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Month: October 2019

Stealing the Life of Your Story

Today I’m going to discuss a couple of prime culprits responsible for holding back writers from doing their best work. Most applicable to novice writers, but let’s walk through it and remind ourselves the wrong way of doing it.

The most effective story you ever write is the one you don’t write at all… the one you allow the story to write for you.

Sir Arthur Quiller-Couch touched on it when he said “Murder your darlings,” famously paraphrased years later by Stephen King, “Kill your darlings.” If refers to of course, having the objectivity to edit away the pieces of fiction you’re in love with, but really aren’t necessary for the narrative.

Ultimately, Quiller-Couch and King are talking about inflexibility; an unwillingness to change or compromise. And today I speak of it more generally than merely editing back parts of the narrative that don’t work… but rather, having the flexibility to write the pieces that do work, in the first place.

Approaching writing rigidly, with a distinct unwavering image in your mind, creates an environment where you’re trying to find (and often force) pieces to fit the puzzle.

Where as writing from a flexible mindset, allows the story to unfold, as you may here often, naturally or organically. Creating the puzzle as you go along, the story takes on a life of it’s own.

I always tell folks think of your job as a writer like a conductor of a symphony. It’s not your job to play every instrument, but to select the arrangement (choose what the story will express) and direct all the instruments toward that expression.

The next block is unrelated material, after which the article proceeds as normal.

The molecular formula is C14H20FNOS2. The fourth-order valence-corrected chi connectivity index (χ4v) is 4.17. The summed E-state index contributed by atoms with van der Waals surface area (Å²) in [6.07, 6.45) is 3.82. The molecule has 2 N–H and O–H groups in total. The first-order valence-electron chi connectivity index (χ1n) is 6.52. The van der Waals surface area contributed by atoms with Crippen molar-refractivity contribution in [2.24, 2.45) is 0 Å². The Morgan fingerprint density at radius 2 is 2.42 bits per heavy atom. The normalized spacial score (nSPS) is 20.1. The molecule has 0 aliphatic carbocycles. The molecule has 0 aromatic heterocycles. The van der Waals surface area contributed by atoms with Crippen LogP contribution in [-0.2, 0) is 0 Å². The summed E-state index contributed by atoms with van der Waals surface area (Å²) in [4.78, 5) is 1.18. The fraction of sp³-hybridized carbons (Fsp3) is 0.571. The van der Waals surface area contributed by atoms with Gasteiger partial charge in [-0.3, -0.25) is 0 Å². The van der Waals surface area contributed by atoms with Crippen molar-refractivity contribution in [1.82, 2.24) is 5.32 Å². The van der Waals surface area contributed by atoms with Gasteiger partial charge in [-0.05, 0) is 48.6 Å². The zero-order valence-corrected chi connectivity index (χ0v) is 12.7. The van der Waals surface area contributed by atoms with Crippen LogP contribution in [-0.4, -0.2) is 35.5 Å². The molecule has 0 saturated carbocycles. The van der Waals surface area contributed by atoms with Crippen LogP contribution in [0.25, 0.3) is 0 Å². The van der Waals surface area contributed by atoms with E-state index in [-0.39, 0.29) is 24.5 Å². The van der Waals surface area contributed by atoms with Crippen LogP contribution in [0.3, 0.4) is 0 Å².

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Getting Drama on Point

Strong dramatic moments are key building blocks in story.

Even in an action oriented spectacle, moments of high drama engage the reader and develop the empathetic bond to the characters. In a drama genre story, the drama itself drives the narrative. No matter how you crack it, it’s dang important to understand how to effectively convey drama in the scene.

While establishing and expressing drama relies on bringing together many (if not all) of the writing fundamentals, here are two not-so-obvious considerations that will inject your dramatic moments with “high-octane, crazy blood.” <For you non-Mad Max fans, that’s a good thing!>

First and primarily, time.

Second, consequences of actions/decisions.

Technically, drama is a loaded word in the creative writing world.

It can mean different things, at different moments, to different people. After all, “dramatic” is an adjective, meaning sudden, striking, exciting, impressive, etc. And such descriptors apply to so much of writing an engaging script.

Before we go on to define drama, let’s take a look at a close, important cousin, that sometimes masquerades as drama, I speak of course, of tension.

In the writer’s guide I define tension as “heightened emotional state derived from an immediate danger or threat.” The reason why tension often gets labeled drama is revealed in the first part of the sentence–heightened emotional state.

Heightened emotional state is the core of good drama.

Think about it when was the last time you read or saw a really good dramatic scene where the characters involved were indifferent? I’m gonna guess, no time recently. 

So for this article and for your future writing, consider the following definition of drama;

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